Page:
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What is revenge bedtime procrastination?

Wellbeing Work-life Balance

What is revenge bedtime procrastination?

It’s late at night and you’re exhausted, yet you find yourself endlessly scrolling on your phone or doing some leisure activities and putting off sleep? If so, you might be experiencing what’s known as Revenge Bedtime Procrastination (RBP), a seemingly paradoxical behavior that often stems from a lack of leisure time during the day and leading to the desire to reclaim that time at night.

What is revenge bedtime procrastination?

Revenge bedtime procrastination refers to the behavior of staying up late at night, even though you know you should be going to bed and receive enough sleep instead, as a way of finding some time for yourself or to engage in activities that you don’t have time for during the day.

The psychology behind revenge bedtime procrastination

The term “revenge” hints at the underlying motivation, and often the most common cause, behind this behavior. It’s the rebellion against the constraints of a busy schedule and a general lack of free time during the day. By staying up late, individuals feel like they’re taking back control of their time and their lives, even if it’s just for a few hours and at the expense of sleep and well-being.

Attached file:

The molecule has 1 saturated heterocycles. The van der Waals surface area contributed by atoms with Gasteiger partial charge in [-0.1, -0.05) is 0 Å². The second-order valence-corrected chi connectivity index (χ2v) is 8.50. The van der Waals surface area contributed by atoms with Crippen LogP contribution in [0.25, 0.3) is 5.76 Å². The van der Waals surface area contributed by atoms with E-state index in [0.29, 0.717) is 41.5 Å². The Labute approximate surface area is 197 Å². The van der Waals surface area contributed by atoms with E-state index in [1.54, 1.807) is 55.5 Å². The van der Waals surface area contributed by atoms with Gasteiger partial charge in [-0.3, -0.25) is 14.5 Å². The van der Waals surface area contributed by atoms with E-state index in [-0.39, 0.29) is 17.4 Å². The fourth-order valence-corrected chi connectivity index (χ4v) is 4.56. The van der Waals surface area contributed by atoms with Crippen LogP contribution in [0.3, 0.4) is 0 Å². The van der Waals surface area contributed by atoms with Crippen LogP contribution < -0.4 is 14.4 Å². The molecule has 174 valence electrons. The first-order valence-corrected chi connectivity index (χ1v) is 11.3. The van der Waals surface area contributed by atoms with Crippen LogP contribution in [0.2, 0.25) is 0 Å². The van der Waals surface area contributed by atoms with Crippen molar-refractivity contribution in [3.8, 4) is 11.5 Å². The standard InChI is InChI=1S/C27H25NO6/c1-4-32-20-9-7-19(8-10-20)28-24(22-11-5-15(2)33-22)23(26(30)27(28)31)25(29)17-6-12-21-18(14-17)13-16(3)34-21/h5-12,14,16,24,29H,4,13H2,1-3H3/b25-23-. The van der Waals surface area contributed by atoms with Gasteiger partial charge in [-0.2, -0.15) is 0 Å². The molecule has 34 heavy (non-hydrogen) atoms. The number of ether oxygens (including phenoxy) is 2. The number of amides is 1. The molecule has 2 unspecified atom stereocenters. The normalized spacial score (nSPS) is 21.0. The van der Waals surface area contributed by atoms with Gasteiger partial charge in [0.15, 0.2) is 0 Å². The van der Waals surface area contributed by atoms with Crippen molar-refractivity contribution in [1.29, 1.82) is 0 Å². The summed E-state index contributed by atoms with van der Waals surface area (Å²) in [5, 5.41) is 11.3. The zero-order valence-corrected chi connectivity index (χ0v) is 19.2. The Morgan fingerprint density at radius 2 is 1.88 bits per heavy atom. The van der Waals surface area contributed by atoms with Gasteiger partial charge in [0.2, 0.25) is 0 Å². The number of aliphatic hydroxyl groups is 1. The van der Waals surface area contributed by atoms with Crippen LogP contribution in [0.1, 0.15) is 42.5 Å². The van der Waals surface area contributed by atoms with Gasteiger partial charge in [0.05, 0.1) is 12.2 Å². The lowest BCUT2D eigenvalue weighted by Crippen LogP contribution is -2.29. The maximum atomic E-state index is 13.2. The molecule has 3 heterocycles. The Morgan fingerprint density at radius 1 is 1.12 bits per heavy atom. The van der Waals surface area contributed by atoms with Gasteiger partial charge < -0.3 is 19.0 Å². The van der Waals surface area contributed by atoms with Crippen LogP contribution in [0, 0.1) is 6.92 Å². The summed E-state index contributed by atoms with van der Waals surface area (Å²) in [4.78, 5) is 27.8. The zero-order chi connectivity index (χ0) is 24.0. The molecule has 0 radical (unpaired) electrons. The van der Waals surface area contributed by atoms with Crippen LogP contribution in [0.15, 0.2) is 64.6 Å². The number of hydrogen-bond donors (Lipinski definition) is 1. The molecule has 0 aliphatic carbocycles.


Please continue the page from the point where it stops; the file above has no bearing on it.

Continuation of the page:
While the general lack of leisure or free time during the day is the common cause, other factors may also play a role, such as a person’s natural sleep schedule, their level or ability to self-control, and also how much a person is prone to procrastination in general.

The ubiquity of technology, with its endless array of entertainment options and possibilities always on and at our fingertips, making it all too easy to lose track of time also plays a role. Furthermore, also the social pressure to be constantly productive and that can lead individuals to prioritize work over rest, has its influence.

Signs of revenge bedtime procrastination

Staying up late at night isn’t necessarily a sign of revenge bedtime procrastination. The line is often drawn where the behaviour of delaying going to sleep is conscious, especially of the negative consequences, it effectively results in less sleep time and it is not due to any other reason other than the enjoyment of me-time or freetime.

Signs associated with revenge bedtime procrastination can vary from person to person, but common behaviors include:

  • mindlessly scrolling through social media at night
  • binge-watching TV shows or videos late at night
  • engaging in hobbies, often that don’t require a great deal of effort, long after bedtime
  • any activity that postpone bedtime without any real purpose other than the enjoyment of leisure time.

Who is most affected by revenge bedtime procrastination

While revenge bedtime procrastination can affect anyone and it can change with the varying of one’s schedule, priorities or even stress levels, it’s particularly prevalent among individuals who feel overwhelmed by their daily responsibilities and crave a sense of control or autonomy. This often includes working professionals, parents, caregivers, and students who struggle to find balance between obligations and personal desires.